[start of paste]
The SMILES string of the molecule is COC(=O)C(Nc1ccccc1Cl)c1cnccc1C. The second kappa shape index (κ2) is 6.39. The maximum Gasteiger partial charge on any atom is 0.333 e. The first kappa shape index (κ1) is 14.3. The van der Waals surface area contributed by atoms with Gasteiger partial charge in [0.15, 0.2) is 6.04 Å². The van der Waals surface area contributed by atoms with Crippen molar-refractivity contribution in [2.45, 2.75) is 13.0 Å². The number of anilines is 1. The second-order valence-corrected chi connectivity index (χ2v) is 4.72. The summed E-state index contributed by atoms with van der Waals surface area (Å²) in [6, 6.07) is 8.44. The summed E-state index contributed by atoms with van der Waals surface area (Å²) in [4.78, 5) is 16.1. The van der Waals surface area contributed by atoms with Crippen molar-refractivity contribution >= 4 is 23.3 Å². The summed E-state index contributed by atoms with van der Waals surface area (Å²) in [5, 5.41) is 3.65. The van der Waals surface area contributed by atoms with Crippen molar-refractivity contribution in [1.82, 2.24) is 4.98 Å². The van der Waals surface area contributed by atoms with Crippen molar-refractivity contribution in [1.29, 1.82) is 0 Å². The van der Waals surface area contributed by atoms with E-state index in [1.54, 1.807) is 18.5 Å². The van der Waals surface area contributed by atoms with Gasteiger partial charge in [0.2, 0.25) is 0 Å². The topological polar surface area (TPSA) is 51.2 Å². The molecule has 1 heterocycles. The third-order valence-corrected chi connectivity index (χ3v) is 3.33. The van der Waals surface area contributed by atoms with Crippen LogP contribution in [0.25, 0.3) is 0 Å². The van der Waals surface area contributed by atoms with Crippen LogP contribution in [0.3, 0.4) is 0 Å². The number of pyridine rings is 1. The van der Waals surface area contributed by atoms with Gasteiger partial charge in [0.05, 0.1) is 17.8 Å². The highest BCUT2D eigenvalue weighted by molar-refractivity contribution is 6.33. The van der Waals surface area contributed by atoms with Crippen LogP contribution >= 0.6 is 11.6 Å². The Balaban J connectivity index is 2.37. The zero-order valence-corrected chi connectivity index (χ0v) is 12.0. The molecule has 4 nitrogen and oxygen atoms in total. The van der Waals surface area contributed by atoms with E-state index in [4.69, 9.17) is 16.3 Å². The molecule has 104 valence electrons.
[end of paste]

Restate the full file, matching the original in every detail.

The SMILES string of the molecule is COC(=O)C(Nc1ccccc1Cl)c1cnccc1C. The second kappa shape index (κ2) is 6.39. The maximum Gasteiger partial charge on any atom is 0.333 e. The first kappa shape index (κ1) is 14.3. The van der Waals surface area contributed by atoms with Gasteiger partial charge in [0.15, 0.2) is 6.04 Å². The van der Waals surface area contributed by atoms with Crippen molar-refractivity contribution in [2.45, 2.75) is 13.0 Å². The number of anilines is 1. The second-order valence-corrected chi connectivity index (χ2v) is 4.72. The summed E-state index contributed by atoms with van der Waals surface area (Å²) in [6, 6.07) is 8.44. The summed E-state index contributed by atoms with van der Waals surface area (Å²) in [4.78, 5) is 16.1. The van der Waals surface area contributed by atoms with Crippen molar-refractivity contribution >= 4 is 23.3 Å². The summed E-state index contributed by atoms with van der Waals surface area (Å²) in [5, 5.41) is 3.65. The van der Waals surface area contributed by atoms with Crippen molar-refractivity contribution in [1.82, 2.24) is 4.98 Å². The van der Waals surface area contributed by atoms with Crippen molar-refractivity contribution in [1.29, 1.82) is 0 Å². The van der Waals surface area contributed by atoms with E-state index in [1.54, 1.807) is 18.5 Å². The van der Waals surface area contributed by atoms with Gasteiger partial charge in [0.2, 0.25) is 0 Å². The topological polar surface area (TPSA) is 51.2 Å². The molecule has 1 heterocycles. The third-order valence-corrected chi connectivity index (χ3v) is 3.33. The van der Waals surface area contributed by atoms with Crippen LogP contribution in [0.25, 0.3) is 0 Å². The van der Waals surface area contributed by atoms with Crippen LogP contribution in [0.3, 0.4) is 0 Å². The number of pyridine rings is 1. The van der Waals surface area contributed by atoms with Gasteiger partial charge in [0.05, 0.1) is 17.8 Å². The highest BCUT2D eigenvalue weighted by molar-refractivity contribution is 6.33. The van der Waals surface area contributed by atoms with Crippen LogP contribution >= 0.6 is 11.6 Å². The Balaban J connectivity index is 2.37. The zero-order valence-corrected chi connectivity index (χ0v) is 12.0. The molecule has 4 nitrogen and oxygen atoms in total. The van der Waals surface area contributed by atoms with E-state index in [4.69, 9.17) is 16.3 Å². The molecule has 104 valence electrons.